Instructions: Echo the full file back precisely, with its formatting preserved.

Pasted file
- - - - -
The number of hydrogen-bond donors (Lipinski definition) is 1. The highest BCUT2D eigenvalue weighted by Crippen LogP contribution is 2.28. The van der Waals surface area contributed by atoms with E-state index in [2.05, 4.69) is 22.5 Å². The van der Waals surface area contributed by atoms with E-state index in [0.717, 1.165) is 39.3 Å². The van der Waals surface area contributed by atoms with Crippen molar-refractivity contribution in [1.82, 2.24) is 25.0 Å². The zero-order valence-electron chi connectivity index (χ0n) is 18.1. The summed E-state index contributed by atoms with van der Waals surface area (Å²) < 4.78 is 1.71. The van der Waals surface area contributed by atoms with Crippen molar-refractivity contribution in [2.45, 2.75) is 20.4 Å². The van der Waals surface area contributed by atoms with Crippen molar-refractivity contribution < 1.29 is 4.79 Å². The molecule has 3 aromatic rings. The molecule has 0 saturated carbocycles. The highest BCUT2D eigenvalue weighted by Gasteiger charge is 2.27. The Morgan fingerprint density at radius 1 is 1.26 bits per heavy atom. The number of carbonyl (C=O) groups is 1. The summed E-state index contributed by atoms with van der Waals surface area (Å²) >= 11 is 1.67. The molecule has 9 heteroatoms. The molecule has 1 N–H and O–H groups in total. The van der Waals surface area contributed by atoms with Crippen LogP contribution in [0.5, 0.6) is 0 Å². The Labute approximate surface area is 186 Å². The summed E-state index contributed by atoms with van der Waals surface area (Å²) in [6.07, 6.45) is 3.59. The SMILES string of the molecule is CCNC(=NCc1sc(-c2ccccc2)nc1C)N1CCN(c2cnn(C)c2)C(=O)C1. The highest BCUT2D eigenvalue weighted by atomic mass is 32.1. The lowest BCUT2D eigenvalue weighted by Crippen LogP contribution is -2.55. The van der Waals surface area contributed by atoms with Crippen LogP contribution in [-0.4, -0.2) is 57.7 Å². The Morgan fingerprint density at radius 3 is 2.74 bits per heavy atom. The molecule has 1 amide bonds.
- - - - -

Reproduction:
The number of hydrogen-bond donors (Lipinski definition) is 1. The highest BCUT2D eigenvalue weighted by Crippen LogP contribution is 2.28. The van der Waals surface area contributed by atoms with E-state index in [2.05, 4.69) is 22.5 Å². The van der Waals surface area contributed by atoms with E-state index in [0.717, 1.165) is 39.3 Å². The van der Waals surface area contributed by atoms with Crippen molar-refractivity contribution in [1.82, 2.24) is 25.0 Å². The zero-order valence-electron chi connectivity index (χ0n) is 18.1. The summed E-state index contributed by atoms with van der Waals surface area (Å²) < 4.78 is 1.71. The van der Waals surface area contributed by atoms with Crippen molar-refractivity contribution in [2.45, 2.75) is 20.4 Å². The van der Waals surface area contributed by atoms with Crippen molar-refractivity contribution < 1.29 is 4.79 Å². The molecule has 3 aromatic rings. The molecule has 0 saturated carbocycles. The highest BCUT2D eigenvalue weighted by Gasteiger charge is 2.27. The Morgan fingerprint density at radius 1 is 1.26 bits per heavy atom. The number of carbonyl (C=O) groups is 1. The summed E-state index contributed by atoms with van der Waals surface area (Å²) >= 11 is 1.67. The molecule has 9 heteroatoms. The molecule has 1 N–H and O–H groups in total. The van der Waals surface area contributed by atoms with Crippen LogP contribution in [0.5, 0.6) is 0 Å². The Labute approximate surface area is 186 Å². The summed E-state index contributed by atoms with van der Waals surface area (Å²) in [6.07, 6.45) is 3.59. The SMILES string of the molecule is CCNC(=NCc1sc(-c2ccccc2)nc1C)N1CCN(c2cnn(C)c2)C(=O)C1. The highest BCUT2D eigenvalue weighted by atomic mass is 32.1. The lowest BCUT2D eigenvalue weighted by Crippen LogP contribution is -2.55. The van der Waals surface area contributed by atoms with Crippen LogP contribution in [-0.4, -0.2) is 57.7 Å². The Morgan fingerprint density at radius 3 is 2.74 bits per heavy atom. The molecule has 1 amide bonds.